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The ACA’s Effect on Nonprofit Hospitals

By considering the promotion of health a charitable endeavor, the IRS has long granted nonprofit hospitals tax-exempt status under 501(c)(3), the charitable organization exemption.  To maintain their status, nonprofit hospitals have always been required to meet specific requirements, such as having an independent board of trustees or offering preventive health outreach programs in their communities.

The Affordable Care Act (“ACA”) imposes four new requirements that hospital organizations must satisfy in order to be considered tax-exempt, as well as new reporting and excise taxes. The new requirements appear in Section 501(r), added to the IRS Code by the ACA.

The New Requirements

(1) Conducting a Community Health Needs Assessment Triennially

 Hospitals must produce a written community health needs assessment every three years that demonstrates that it is serving the needs of its community. The documentation must include very specific items, such as the sources used to conduct the assessment and methods employed. The assessment must be made widely available. A written implementation strategy to meet the identified needs is also required.

Noncompliance exacts a heavy cost. A $50,000 annual excise tax will apply for failure to meet the CHNA requirement and for each succeeding year of noncompliance. The tax is applied on a facility-by-facility basis – meaning health systems that own more than one hospital will be taxed the penalty for each noncompliant facility.

(2) Establishing and Disclosing Financial Assistance Policies

Hospitals are now specifically required to have a written financial assistance policy in place.  The financial assistance policies  must be widely publicized and include eligibility criteria that discloses whether available assistance includes free or discounted care, how the amounts charged individuals are calculated, how to apply and what documentation will be used to determine qualification. While the regulations do not mandate particular eligibility requirements, the regulations are quite onerous.  Each hospital, however, retains that ability to establish its the parameters of its respective eligibility criteria.

(3) Limiting Charges to Needy Individuals

Historically, hospitals have set prices and charged the uninsured and private pay patients at its set rates, but negotiated reduced prices for insured patients through insurance providers.  This practice is now disallowed for the financially needy; charges for emergency or medically necessary care must be generally the same for both groups. To determine the amounts generally billed, hospitals may use one of two methods.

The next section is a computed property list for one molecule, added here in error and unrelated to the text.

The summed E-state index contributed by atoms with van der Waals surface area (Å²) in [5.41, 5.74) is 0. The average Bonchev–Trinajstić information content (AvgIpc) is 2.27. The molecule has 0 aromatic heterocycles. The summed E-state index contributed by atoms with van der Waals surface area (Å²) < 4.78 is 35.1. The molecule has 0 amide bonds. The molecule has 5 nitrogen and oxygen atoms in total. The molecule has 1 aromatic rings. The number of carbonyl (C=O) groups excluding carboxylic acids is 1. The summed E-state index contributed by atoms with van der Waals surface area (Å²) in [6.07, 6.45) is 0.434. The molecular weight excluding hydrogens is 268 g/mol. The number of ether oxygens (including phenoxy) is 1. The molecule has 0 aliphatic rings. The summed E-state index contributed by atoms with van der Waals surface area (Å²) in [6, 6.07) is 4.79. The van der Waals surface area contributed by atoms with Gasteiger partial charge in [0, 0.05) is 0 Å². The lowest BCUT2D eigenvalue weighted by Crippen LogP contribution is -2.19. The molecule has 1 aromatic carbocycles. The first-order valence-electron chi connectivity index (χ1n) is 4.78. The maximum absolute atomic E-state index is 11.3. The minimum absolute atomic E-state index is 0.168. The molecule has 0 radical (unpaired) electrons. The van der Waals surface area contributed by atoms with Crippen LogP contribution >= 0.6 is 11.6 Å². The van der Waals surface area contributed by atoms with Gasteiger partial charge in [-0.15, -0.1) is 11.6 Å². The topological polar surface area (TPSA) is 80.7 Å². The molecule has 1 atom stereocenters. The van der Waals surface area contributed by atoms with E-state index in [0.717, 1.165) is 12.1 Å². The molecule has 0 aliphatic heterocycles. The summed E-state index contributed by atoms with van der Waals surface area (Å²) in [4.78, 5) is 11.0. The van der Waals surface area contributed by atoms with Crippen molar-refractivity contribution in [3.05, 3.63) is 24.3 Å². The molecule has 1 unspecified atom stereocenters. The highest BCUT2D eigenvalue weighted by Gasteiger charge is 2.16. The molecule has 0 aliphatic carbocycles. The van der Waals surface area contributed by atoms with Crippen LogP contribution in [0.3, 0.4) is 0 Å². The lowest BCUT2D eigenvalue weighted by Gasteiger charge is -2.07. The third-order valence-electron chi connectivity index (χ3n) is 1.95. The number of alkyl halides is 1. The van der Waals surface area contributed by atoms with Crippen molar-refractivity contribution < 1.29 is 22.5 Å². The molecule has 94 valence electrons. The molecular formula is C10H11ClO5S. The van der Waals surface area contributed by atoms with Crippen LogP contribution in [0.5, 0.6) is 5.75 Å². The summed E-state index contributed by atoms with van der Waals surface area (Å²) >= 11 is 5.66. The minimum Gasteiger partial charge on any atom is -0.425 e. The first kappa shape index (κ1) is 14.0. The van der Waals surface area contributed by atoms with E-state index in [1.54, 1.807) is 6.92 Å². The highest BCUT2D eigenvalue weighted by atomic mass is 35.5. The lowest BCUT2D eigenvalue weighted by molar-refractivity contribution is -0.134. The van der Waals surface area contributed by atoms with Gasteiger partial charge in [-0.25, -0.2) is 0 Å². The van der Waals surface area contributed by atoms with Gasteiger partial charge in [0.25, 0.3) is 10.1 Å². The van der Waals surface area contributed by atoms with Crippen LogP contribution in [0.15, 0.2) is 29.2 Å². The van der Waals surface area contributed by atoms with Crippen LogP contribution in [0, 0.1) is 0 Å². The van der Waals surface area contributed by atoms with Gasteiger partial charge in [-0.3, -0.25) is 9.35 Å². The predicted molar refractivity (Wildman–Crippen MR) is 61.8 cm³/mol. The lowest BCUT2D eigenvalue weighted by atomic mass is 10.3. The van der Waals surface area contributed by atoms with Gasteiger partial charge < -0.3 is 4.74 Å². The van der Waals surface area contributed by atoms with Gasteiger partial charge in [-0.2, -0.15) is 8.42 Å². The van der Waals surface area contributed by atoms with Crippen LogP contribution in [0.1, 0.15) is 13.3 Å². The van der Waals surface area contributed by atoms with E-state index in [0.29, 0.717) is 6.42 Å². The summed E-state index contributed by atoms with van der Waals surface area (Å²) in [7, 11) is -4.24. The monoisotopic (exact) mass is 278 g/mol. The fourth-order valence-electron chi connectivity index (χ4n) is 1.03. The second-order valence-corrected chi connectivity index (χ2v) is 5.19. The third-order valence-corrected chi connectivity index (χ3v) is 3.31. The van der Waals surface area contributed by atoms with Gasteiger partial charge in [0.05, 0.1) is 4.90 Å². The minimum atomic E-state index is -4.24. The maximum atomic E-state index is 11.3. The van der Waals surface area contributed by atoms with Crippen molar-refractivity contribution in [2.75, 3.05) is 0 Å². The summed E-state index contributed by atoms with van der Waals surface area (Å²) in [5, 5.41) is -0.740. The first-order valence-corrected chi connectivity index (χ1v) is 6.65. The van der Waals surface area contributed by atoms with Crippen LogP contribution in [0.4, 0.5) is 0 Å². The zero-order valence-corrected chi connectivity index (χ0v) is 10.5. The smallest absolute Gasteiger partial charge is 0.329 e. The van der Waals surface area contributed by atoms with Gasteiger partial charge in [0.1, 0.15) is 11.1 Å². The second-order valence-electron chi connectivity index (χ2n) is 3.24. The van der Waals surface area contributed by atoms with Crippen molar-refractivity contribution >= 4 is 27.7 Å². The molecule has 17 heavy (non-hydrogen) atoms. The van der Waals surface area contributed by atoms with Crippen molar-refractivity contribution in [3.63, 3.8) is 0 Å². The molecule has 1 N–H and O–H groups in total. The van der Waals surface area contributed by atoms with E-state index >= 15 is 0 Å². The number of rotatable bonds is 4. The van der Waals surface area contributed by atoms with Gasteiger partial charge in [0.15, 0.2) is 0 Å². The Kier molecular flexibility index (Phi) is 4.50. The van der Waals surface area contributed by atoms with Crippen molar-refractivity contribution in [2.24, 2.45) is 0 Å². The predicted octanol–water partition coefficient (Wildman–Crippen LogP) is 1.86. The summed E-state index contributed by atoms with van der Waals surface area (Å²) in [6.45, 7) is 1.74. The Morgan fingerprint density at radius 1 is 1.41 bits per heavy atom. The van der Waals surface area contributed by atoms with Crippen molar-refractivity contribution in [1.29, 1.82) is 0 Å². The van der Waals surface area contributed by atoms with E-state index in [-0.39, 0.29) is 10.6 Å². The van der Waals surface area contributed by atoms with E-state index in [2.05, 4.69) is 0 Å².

The “look back” method is based on actual amount of past claims paid to the hospitals facility by either Medicare fee-for-service or Medicare FFS plus private health insurers’ payments. The second method is prospective, requiring a hospital to estimate the amount it would be paid by Medicare and Medicare beneficiary for emergency/medically necessary care if the eligible individual were a Medicare FFS beneficiary.

Despite this new requirement, hospitals can still bill for gross charges for all care (not just emergency/medically necessary) where the individual does not qualify for financial assistance or has not submitted an application for assistance.

(4) Following reasonable billing and collection practices

Hospitals must make reasonable efforts to determine whether an individual qualifies under its financial assistance plan before engaging in extraordinary collection efforts (i.e., legal or judicial action). Hospitals must notify individuals about its financial assistance plan, provide assistance to an individual who submits an incomplete application;  and determine and document whether an individual is qualified for the plan. Only after these requirements have been met may a hospital use extraordinary collections actions to obtain payment of a bill. Notably, a written waiver of the right to financial assistance does not alleviate the hospital’s duty to make reasonable efforts to determine whether the individual is eligible for assistance.

Failure to meet one or more of the above requirements may result in the revocation of a hospital’s exempt status on the first day of the taxable year in which the failure occurs. Proposed IRS regulations make clear that a hospital will not lose its tax-exempt status for failure to meet the detailed requirements of section 501(r) if the failure is neither willful nor egregious and the organization promptly makes corrections and related disclosures. However, creation, implementation and ongoing review of the policies and practices mandated by 501(r) is necessary to show a good-faith effort of compliance. Like many aspects of the ACA, the regulations put more regulatory burdens on hospitals at a time when emphasis on patient care is being emphasized more than ever. Nonprofits must be able to adapt or risk losing one of its most valuable assets – the tax-exempt status.

Lisa English Hinkle

Lisa English Hinkle is a Member of McBrayer, McGinnis, Leslie & Kirkland, PLLC.  Ms. Hinkle concentrates her practice area in health care law and is located in the firm’s Lexington office.  She can be reached at lhinkle@mmlk.com or at (859) 231-8780. 

This article is intended as a summary of federal and state law and does not constitute legal advice.

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